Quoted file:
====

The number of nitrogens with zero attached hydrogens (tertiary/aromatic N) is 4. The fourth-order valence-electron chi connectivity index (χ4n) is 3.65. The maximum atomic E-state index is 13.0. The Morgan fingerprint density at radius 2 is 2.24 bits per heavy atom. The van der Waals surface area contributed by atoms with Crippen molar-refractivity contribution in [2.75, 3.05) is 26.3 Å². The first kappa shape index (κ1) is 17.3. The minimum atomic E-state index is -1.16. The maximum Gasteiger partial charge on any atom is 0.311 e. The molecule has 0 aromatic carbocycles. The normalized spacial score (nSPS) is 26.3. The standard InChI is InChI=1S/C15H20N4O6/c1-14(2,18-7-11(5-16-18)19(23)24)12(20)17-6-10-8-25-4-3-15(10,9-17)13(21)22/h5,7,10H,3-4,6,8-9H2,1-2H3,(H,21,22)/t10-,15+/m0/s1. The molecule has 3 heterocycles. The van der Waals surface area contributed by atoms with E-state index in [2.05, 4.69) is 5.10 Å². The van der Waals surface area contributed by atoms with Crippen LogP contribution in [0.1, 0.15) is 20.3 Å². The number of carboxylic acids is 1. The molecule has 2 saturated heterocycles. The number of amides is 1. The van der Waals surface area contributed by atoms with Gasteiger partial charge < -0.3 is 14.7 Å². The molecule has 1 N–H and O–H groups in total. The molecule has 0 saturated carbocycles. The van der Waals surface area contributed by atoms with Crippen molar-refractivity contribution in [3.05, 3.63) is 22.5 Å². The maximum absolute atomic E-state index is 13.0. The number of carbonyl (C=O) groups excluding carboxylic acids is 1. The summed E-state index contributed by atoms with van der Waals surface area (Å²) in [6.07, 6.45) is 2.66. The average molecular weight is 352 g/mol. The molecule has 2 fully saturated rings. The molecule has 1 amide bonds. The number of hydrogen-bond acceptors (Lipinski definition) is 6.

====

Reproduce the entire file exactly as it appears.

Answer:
The number of nitrogens with zero attached hydrogens (tertiary/aromatic N) is 4. The fourth-order valence-electron chi connectivity index (χ4n) is 3.65. The maximum atomic E-state index is 13.0. The Morgan fingerprint density at radius 2 is 2.24 bits per heavy atom. The van der Waals surface area contributed by atoms with Crippen molar-refractivity contribution in [2.75, 3.05) is 26.3 Å². The first kappa shape index (κ1) is 17.3. The minimum atomic E-state index is -1.16. The maximum Gasteiger partial charge on any atom is 0.311 e. The molecule has 0 aromatic carbocycles. The normalized spacial score (nSPS) is 26.3. The standard InChI is InChI=1S/C15H20N4O6/c1-14(2,18-7-11(5-16-18)19(23)24)12(20)17-6-10-8-25-4-3-15(10,9-17)13(21)22/h5,7,10H,3-4,6,8-9H2,1-2H3,(H,21,22)/t10-,15+/m0/s1. The molecule has 3 heterocycles. The van der Waals surface area contributed by atoms with E-state index in [2.05, 4.69) is 5.10 Å². The van der Waals surface area contributed by atoms with Crippen LogP contribution in [0.1, 0.15) is 20.3 Å². The number of carboxylic acids is 1. The molecule has 2 saturated heterocycles. The number of amides is 1. The van der Waals surface area contributed by atoms with Gasteiger partial charge < -0.3 is 14.7 Å². The molecule has 1 N–H and O–H groups in total. The molecule has 0 saturated carbocycles. The van der Waals surface area contributed by atoms with Crippen molar-refractivity contribution in [3.05, 3.63) is 22.5 Å². The maximum absolute atomic E-state index is 13.0. The number of carbonyl (C=O) groups excluding carboxylic acids is 1. The summed E-state index contributed by atoms with van der Waals surface area (Å²) in [6.07, 6.45) is 2.66. The average molecular weight is 352 g/mol. The molecule has 2 fully saturated rings. The molecule has 1 amide bonds. The number of hydrogen-bond acceptors (Lipinski definition) is 6.